“Back then, we had to look to science to lead us out of the darkness of AIDS,” Nelson said. “And we have to look to science today.”

That’s not the only lesson, Nelson added. At his home not far from the Urban Ecology Center, he decided to leave up the Christmas lights on the porch. But he re-arranged the lights to read “HOPE.”


“’Hope’ is a universal word that helps people overcome fear,” Nelson explained. “It inspires confidence that there will be better days.”



A New Look for Justice


In a post-coronavirus world, there will inevitably be more online learning, working and shopping, and “social distancing” will be the norm. But will our institutions fundamentally change? Will we address social inequalities that, while long acknowledged, became painfully clear during the pandemic?


When it comes to Milwaukee County’s criminal justice system, an unlikely trio is addressing that question – Milwaukee County Chief Judge Mary Triggiano, District Attorney John Chisholm and Tom Reed, head of the public defender’s office for the region. As fans of Law and Order know, you don’t usually get the prosecution, defense and judge together in a room to work out solutions. But it’s happening in Milwaukee County.


“Relationships matter,” Chief Judge Triggiano said during a joint Zoom interview in April. The three work together on a reform effort known as the Milwaukee Community Justice Council – an effort that purposefully substituted the word “community” for “criminal.”


With that learned trust in hand, they acted quickly when the threat of COVID-19 became clear. Beginning March 12, they reduced operations at the county courthouse by about 85%. Courtrooms were closed, replaced by virtual hearings where possible. Those arrested on misdemeanors were generally not booked at the jail. Nonviolent offenders, especially those with little time left on their sentence, were selectively released. Overall, the population at the Milwaukee County Jail and the House of Corrections was reduced by almost 25% from December through April.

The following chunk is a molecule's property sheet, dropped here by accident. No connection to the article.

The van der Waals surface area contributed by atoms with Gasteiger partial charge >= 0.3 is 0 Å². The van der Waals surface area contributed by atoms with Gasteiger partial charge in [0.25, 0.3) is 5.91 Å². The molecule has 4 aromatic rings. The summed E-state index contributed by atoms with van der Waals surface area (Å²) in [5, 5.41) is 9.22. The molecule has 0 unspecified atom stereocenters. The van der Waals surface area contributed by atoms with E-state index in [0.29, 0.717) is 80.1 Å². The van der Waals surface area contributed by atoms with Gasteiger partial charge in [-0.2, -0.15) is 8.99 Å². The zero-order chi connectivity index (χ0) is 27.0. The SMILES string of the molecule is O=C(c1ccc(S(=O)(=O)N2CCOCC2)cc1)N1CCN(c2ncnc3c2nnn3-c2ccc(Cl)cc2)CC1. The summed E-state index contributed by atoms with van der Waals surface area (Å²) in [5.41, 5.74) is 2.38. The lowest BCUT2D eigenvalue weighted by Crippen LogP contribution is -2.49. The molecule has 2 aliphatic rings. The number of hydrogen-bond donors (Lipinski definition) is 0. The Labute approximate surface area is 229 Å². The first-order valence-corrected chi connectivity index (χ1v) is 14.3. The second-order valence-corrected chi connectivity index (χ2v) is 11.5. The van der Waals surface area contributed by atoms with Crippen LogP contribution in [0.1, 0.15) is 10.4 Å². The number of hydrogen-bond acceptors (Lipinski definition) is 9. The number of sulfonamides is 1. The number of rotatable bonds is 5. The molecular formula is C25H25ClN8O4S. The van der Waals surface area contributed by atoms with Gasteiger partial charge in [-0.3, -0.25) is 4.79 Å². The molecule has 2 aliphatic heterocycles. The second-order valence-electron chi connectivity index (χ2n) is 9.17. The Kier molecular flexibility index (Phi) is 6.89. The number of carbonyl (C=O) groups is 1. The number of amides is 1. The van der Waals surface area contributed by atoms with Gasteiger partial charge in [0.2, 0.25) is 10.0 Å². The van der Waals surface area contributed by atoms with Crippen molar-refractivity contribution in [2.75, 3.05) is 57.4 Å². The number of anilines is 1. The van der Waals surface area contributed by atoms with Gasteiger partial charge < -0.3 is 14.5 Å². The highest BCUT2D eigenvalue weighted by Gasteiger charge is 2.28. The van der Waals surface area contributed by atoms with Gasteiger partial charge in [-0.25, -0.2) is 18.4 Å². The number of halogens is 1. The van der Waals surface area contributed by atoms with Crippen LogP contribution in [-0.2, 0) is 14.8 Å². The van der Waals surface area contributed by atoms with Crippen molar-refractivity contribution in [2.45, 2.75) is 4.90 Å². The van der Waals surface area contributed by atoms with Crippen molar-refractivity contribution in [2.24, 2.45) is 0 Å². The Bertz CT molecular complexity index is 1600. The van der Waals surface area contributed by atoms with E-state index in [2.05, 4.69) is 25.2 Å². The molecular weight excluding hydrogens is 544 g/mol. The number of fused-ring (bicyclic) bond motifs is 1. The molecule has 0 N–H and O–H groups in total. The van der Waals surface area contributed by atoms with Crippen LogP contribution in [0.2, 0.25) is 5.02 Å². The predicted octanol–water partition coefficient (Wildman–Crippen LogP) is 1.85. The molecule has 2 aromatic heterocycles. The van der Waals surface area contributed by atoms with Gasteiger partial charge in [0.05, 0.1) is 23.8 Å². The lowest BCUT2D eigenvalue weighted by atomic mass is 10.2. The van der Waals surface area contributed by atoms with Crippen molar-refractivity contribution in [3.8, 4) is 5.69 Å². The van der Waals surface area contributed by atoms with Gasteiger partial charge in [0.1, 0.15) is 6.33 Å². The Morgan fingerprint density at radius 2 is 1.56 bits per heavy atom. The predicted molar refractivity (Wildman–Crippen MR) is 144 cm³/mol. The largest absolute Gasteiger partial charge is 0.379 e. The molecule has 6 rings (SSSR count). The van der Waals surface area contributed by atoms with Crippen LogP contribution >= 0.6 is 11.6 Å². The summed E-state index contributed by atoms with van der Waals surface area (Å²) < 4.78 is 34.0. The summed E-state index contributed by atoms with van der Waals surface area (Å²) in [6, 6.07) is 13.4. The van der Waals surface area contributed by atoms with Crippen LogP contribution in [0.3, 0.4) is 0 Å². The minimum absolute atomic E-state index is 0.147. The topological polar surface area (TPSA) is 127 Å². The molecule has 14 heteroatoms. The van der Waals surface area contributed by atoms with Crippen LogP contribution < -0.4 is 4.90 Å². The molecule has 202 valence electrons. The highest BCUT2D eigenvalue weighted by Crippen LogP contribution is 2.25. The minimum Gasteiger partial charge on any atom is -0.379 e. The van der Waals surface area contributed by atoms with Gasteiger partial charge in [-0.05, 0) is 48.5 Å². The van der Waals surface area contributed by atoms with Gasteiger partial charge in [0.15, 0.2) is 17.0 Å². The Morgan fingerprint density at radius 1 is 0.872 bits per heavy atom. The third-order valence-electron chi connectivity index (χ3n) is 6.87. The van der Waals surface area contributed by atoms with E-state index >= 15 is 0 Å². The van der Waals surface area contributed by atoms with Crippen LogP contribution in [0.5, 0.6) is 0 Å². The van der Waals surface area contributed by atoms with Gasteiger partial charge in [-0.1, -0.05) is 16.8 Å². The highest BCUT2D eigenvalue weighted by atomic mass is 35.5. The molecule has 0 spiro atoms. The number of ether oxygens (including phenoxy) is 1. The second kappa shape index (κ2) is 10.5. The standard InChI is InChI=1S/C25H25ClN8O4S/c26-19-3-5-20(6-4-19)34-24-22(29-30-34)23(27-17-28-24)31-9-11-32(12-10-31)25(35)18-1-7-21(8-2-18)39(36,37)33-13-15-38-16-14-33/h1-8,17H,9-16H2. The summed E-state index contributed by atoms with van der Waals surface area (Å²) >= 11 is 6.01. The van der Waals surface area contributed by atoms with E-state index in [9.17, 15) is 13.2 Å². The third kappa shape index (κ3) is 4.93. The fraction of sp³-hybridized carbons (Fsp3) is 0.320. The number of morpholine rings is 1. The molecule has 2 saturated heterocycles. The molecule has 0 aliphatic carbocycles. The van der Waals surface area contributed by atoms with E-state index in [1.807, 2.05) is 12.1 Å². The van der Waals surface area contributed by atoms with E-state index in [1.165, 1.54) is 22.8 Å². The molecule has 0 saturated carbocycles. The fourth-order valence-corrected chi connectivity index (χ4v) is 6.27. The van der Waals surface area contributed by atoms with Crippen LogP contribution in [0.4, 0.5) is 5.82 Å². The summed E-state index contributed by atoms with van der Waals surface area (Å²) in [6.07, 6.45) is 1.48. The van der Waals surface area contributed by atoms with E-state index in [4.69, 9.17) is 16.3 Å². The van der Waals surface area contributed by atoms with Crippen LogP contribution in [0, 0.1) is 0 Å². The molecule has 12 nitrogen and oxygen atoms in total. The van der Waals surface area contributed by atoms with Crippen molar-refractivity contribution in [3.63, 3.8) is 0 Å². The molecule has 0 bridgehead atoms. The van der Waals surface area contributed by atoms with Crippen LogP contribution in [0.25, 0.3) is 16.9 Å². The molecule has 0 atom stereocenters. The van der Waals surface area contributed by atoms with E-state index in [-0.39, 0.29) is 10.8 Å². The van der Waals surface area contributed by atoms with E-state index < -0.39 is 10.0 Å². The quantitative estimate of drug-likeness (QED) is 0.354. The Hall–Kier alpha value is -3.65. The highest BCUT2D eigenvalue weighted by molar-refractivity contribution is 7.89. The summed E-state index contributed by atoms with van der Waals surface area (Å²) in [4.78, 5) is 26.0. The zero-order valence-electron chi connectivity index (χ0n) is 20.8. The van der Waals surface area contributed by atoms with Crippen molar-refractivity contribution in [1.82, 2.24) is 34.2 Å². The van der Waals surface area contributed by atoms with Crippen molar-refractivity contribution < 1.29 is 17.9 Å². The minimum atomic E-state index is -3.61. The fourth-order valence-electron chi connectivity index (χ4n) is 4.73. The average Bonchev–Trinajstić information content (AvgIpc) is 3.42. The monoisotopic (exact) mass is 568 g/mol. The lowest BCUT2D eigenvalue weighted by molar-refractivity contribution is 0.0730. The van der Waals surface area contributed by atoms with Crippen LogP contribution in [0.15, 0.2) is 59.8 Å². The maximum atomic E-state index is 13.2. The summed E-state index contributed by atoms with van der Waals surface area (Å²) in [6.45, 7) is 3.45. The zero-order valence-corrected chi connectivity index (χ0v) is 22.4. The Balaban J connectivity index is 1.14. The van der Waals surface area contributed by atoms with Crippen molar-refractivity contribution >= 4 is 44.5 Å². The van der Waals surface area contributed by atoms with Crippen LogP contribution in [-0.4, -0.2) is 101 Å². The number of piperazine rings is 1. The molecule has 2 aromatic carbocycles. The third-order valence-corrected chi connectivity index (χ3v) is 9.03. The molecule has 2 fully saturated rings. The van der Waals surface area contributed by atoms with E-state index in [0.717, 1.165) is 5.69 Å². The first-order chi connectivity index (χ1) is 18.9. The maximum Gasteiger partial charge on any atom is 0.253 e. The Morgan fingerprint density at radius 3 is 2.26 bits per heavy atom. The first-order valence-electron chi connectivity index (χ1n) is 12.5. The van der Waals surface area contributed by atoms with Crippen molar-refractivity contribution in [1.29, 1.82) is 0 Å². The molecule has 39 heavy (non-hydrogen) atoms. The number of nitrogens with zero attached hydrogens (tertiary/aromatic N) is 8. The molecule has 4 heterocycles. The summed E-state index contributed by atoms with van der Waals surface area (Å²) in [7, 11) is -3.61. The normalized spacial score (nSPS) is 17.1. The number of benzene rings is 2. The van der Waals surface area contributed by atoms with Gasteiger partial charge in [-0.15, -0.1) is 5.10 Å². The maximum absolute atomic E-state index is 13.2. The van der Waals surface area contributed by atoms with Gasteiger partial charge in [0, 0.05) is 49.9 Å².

“We have probably done more to redesign the front end of the criminal justice system in the last three weeks than in years,” Reed said. “We’ve been forced to do it because we had to respond to the threat of COVID-19.”


But still, disaster struck. At the House of Corrections in Franklin, there were 94 confirmed cases of COVID-19 by April 30 and another 25 of the fcility’s roughly 800 inmates had recoveredAt the Downtown jail, only three of the 664 inmates had tested positive, with four results still pending.


Why the difference? One lesson is the importance of social distancing. At the jail, inmates were kept in individual cells. The House of Corrections (HOC), meanwhile, relies on dormitory-style living. 


Another lesson, learned too late at the HOC: non-symptomatic people can infect others, so any way forward must involve widespread testing and immediate isolation of those with COVID-19.(In late April, the National Guard helped test all inmates at the HOC. In May, Milwaukee County used federal money to help renovate a facility in Franklin to house both county and state prisoners with COVID-19.)


With health officials warning of a second wave of infections in the fall, what does the future hold? The issue goes beyond returning the criminal justice system to its pre-coronavirusstatus, because everyone knows the system was broken. “We have to go to a different model, a community justice model,” Reed said. 


Reed, Tiggiano and Chisholm all said that one positive effect of COVID-19 is the growing understanding that public health cannot be separated from public safety. As a result, medical professionals are increasingly involved in discussions that had been dominated by lawyers, judges and law enforcement. That input has bolstered perspectives that early intervention, treatment and community-based solutions, not just jails, are integral to any future justice system. 


The challenge, Chisholm said, is to maintain a focus on those who are truly a threat to society, and not have a lot of people incarcerated for lower-level offenses.


What this ultimately means is a work in progress. What is clear is that a public health/public safety approach leads to different policies than the “lock ’em up” mindset behind the era of mass incarceration and its devastating impact on Milwaukee’s African-American community. (Wisconsin, led by figures from Milwaukee, locks up blacks at a rate 10 times higher than whites, double the national average.)


Chisholm, an elected official in a strongly Democratic county, can speak openly about what else he believes is important. The November elections “are absolutely critical,” he said. “We cannot continue to reinforce policies that benefit the few and leave so many behind.”